The Geotechnical Services Branch will specify when lagging shall be designed for an additional 250 psf surcharge due to temporary construction load (and which shall also be shown in the Plans). The lateral pressure transferred from a moment slab shall be considered in the design of soldier pile walls and lagging.
The expected life cycle of timber lagging is considered to be less than the service life of the structure, namely 75 years for all structures designed in accordance with LRFD Design Specifications. This limited service life of the lagging shall be considered when timber lagging is specified. Therefore timber lagging shall be used only if less than 75 years of service life is acceptable for the specific project. This could be the case if the wall is due to be modified in the future due to widening, or if a permanent fascia is to be constructed to carry the load at some point in the future. Hem-fir wood species, due to the inadequate durability in wet condition, shall not be used for timber lagging.
Temporary Timber Lagging
(1) Soil Type is defined in WAC 296-155 Safety Standards for Construction Work, Part N (Excavation, Trenching, and Shoring).
Permanent lagging may be used with precast fascia panels. In this application, permanent is intended to last the design life cycle (75 years) of the wall. Timber lagging does not have this life cycle capacity, but can be used when both of the following conditions exist:
Precast concrete fascia panels shall be designed to carry 100% of the load that could occur during the life of the wall. When timber lagging (including pressure treated lumber) is designed to be placed behind a precast element, conventional design practice is to assume that lagging will eventually fail and the load will be transferred to the precast panel. If another type of permanent lagging is used behind the precast fascia panel, then the design of the fascia panel will be controlled by internal and external forces other than lateral pressures from the soil (weight, temperature, Seismic, Wind, etc.). The connections for precast panels to soldier piles shall be designed for all applicable loads and the designer should consider rigidity, longevity (to cyclic loading, corrosion, etc.), and load transfer.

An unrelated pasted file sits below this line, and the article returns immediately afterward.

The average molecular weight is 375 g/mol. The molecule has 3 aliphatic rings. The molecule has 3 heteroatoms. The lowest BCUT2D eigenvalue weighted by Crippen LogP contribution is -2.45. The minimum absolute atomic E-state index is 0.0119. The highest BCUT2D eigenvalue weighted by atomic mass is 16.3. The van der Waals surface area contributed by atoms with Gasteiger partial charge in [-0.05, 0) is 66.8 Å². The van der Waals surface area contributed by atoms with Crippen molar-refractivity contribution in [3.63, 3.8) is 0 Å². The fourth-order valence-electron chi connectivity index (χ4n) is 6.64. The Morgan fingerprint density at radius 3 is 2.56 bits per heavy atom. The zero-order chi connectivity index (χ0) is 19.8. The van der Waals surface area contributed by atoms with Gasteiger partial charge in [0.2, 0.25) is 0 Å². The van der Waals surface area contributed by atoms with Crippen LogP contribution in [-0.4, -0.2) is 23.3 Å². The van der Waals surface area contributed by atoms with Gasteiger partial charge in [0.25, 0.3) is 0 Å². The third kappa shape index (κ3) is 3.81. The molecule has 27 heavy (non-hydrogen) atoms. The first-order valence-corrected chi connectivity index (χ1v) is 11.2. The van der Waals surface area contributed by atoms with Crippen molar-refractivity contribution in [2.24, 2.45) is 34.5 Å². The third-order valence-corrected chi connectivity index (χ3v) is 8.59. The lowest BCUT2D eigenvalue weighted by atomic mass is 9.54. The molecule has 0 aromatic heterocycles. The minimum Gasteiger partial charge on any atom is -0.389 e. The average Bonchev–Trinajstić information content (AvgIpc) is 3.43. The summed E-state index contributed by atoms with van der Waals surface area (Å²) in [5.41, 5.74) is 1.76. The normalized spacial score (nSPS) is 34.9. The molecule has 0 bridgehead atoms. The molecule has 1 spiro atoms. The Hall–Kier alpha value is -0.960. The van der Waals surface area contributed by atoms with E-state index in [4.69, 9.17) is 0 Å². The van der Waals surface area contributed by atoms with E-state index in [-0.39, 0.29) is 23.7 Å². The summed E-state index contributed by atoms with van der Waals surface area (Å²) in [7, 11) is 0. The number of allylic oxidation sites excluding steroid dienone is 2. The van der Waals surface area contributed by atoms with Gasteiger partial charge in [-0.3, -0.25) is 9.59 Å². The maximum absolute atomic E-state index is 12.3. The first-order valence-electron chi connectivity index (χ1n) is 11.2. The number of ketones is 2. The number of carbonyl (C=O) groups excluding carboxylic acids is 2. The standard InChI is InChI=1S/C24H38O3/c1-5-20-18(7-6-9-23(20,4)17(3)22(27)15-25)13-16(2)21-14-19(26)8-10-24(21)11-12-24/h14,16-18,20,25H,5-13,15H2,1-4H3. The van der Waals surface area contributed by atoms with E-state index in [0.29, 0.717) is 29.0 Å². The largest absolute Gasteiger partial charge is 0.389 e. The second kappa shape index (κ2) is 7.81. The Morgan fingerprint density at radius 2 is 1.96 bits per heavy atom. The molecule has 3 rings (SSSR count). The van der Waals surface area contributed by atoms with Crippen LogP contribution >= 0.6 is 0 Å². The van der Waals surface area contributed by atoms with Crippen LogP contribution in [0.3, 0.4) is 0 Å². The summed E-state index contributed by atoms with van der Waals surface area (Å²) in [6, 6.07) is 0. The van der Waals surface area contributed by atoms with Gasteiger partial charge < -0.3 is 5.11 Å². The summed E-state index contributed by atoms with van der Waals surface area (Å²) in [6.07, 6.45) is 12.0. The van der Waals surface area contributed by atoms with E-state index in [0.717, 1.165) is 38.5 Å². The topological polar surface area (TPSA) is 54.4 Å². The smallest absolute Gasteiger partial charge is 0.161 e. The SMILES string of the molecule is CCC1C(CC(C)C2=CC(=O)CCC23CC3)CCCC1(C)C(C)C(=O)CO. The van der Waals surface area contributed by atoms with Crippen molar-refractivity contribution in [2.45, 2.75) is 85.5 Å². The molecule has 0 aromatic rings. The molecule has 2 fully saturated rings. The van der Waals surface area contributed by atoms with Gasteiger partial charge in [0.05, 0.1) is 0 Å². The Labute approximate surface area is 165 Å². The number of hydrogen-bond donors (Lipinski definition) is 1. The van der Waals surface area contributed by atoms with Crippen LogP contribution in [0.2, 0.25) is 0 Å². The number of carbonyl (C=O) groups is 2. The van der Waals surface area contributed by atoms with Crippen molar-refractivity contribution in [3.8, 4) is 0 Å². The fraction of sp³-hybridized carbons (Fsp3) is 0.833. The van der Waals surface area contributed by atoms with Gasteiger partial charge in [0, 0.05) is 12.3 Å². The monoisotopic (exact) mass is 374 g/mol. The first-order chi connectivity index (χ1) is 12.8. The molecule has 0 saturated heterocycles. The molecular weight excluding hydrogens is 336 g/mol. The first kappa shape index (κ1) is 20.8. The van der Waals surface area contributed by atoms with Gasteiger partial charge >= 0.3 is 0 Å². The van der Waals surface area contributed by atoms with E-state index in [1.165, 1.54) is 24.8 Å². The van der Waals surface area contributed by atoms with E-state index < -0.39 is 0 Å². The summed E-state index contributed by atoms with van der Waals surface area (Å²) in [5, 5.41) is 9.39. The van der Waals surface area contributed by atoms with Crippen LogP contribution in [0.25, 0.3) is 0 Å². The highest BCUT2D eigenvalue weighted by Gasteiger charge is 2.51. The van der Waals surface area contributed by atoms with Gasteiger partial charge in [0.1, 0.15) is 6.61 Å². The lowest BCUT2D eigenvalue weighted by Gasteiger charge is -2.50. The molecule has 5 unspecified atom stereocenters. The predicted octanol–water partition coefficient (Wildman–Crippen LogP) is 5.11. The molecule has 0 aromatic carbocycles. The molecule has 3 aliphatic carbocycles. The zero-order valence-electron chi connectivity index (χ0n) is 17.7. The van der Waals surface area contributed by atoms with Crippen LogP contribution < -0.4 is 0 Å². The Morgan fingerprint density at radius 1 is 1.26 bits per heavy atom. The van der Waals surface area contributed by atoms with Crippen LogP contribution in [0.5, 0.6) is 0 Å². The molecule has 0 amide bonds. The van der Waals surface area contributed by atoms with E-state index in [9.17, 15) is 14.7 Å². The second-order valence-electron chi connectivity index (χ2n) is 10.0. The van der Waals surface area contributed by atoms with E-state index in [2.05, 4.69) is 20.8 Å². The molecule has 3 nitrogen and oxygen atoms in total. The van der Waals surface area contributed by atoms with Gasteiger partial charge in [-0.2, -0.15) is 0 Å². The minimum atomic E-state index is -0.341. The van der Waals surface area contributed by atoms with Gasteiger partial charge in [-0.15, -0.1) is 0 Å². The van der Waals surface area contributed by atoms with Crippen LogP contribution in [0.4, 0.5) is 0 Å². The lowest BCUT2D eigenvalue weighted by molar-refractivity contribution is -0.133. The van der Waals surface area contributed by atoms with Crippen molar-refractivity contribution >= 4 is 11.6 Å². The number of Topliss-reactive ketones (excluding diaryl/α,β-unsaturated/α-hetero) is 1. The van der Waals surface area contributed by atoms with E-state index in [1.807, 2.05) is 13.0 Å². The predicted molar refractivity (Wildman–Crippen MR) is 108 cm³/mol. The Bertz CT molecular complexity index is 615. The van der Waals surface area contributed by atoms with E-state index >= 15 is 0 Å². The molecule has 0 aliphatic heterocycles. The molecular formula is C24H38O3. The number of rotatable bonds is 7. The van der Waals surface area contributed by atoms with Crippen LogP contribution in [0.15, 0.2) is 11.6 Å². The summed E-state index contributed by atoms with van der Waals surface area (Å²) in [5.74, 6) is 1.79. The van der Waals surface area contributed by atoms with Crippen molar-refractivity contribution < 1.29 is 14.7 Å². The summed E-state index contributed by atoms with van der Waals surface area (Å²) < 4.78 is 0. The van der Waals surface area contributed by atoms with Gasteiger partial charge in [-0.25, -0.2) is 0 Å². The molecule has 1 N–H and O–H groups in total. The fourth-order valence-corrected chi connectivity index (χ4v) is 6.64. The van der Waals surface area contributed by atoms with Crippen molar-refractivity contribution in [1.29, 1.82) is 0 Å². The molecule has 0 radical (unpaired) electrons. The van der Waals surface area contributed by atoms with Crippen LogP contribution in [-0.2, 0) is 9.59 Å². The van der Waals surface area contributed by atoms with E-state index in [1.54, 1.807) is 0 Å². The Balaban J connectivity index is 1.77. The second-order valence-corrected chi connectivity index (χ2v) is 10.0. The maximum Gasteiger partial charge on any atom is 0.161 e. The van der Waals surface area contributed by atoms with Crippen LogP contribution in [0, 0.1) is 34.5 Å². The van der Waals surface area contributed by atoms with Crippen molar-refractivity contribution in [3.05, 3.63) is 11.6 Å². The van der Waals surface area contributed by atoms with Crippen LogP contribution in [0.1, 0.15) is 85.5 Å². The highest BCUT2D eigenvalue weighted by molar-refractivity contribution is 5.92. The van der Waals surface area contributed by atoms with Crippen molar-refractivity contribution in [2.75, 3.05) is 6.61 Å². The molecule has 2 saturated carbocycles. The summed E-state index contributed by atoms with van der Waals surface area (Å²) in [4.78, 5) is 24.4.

Traditionally, lagging acts as a temporary structural member that transfer loads to the soldier piles so that a fascia can be placed on the front of the wall. "Temporary" is not a condition that the LRFD code addresses very thoroughly, but the timeframe is generally considered to be 36 months of service. Previous design methodology was to use a 50% reduction on the loads applied to the soldier piles, so as to account for soil arching effects. Industry practices have shown that the loads applied to temporary lagging, and soldier pile shoring walls, can not be related to the loads that the soldier piles see.
FHWA, in 1975, produced a document that discusses this issue and provided a table that gives recommended thicknesses for timber lagging based on soil materials and soldier pile spacing. The mechanics of soil arching has shown that depth does not have a significant impact on loads applied to lagging elements, as it does to the soldier piles themselves. Lagging elements tend to be more flexible and deflect under the loads applied, thereby engaging the soil arching effects of the soils to transfer these loads into the soldier piles.
The FHWA table was generated based on decades of experience and by meeting deflection requirements less than 1 inch. In order to use this table and equivalent moments, the contractor shall be required to monitor deflections in the lagging. The post-construction deflections (once material has been compacted behind the walls) shall not exceed S/240, where S is the effective lagging span between soldier piles, defined as edge of flange to edge of flange plus ˝ the bearing area of the lagging on each side (2” minimum bearing area). This information and table will be included in Section 6-16.3(6) of the Standard Specifications.
Temporary lagging will be treated like any other shoring design and left to the responsibility of the contractor to apply whatever material is appropriate and available. Permanent lagging will be the responsibility of the engineer and shall be timber lagging unless the Geotechnical Services Branch specifies another material.
cc: Mohammad Sheikhizadeh, Bridge Construction Engineer - 47354
Click here for 11 x 17 PDF
Click here for 11 x 17 PDF